Example[edit]

Let's use the method on some actual numbers. We will use the equatorial coordinates for Sirius, Castor, and Regulus, along with the angles these stars formed with Mars on January 1, 2010 at 05:00 UTC.


Star RA (hours) DEC (°) Angle with Mars (°)
Sirius 6.75992 −16.72706 53.757
Castor 7.58732 31.86593 28.883
Regulus 10.14843 11.91800 11.649


Using Sirius and Castor, we find the following pair of solutions for the cartesian coordinates:

u1 = < 0.153263954977995, 0.826648436983328, 0.541444846441006 >
u2 = < −0.75065252677078, 0.577055662258427, 0.321756968390946 >


Using Sirius and Regulus, we find:

u3 = < −0.750651957436305, 0.577055999065544, 0.32175769258793 >
u4 = < −0.892255001056021, 0.451500291761225, 0.00533850447663287 >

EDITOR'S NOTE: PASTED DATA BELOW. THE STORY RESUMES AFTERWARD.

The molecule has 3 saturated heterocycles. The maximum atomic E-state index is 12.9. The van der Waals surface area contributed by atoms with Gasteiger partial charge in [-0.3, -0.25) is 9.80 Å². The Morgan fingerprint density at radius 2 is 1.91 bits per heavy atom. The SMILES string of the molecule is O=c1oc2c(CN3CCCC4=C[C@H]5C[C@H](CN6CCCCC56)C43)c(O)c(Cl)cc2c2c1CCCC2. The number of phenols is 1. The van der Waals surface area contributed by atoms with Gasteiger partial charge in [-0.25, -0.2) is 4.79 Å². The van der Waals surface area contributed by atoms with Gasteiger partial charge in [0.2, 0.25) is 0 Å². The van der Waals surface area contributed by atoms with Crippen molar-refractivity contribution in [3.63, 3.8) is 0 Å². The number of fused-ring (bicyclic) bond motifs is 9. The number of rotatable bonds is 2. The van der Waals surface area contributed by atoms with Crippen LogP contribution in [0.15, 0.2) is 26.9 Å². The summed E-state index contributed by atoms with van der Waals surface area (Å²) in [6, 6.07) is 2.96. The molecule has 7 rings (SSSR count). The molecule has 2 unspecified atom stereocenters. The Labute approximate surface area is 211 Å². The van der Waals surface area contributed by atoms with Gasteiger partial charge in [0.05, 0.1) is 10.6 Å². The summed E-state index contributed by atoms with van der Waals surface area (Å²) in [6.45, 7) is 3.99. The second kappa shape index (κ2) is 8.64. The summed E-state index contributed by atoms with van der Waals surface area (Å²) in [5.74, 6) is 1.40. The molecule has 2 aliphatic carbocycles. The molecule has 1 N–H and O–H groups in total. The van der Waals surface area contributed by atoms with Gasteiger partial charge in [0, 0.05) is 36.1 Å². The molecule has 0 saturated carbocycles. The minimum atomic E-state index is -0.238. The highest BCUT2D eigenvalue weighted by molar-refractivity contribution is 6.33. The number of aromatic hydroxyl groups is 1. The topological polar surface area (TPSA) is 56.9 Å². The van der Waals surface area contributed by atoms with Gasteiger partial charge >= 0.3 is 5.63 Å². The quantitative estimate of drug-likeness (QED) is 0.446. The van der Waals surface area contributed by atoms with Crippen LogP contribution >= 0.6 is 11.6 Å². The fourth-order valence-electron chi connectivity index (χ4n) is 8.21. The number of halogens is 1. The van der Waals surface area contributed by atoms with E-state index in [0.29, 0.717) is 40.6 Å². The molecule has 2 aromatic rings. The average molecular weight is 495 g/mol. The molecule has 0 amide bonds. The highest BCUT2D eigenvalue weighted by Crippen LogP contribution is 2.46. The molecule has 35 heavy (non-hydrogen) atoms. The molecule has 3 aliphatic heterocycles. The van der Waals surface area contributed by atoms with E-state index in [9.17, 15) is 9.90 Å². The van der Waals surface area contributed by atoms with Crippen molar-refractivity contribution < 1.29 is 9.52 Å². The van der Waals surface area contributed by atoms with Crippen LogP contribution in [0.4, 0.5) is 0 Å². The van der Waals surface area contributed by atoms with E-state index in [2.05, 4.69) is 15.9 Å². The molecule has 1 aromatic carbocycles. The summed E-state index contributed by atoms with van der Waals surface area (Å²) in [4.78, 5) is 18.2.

The solutions u2 and u3 agree to five places after the decimal point. These are the correct solutions, and u1 and u4 are the false solutions. The correct solutions disagree slightly because of the limited precision in the values we started with. In reality, angle measurements β and γ will not be this precise, and there will be less agreement between the correct solutions.

Limiting to the degree of precision implied by the correct solutions, we determine that

u = < −0.750652, 0.577056, 0.321758 >

Converting to equatorial coordinates, we find that the position of Mars was:

RA = 142.44915° = 9h29m
DEC = +18.76926° = +18°46'

This result agrees to within one minute of arc with ephemeris values for Mars.[1]

References[edit]

  1. ^ Chris Peat. "Planets Summary for 1 January 2010". Heavens-Above GmbH.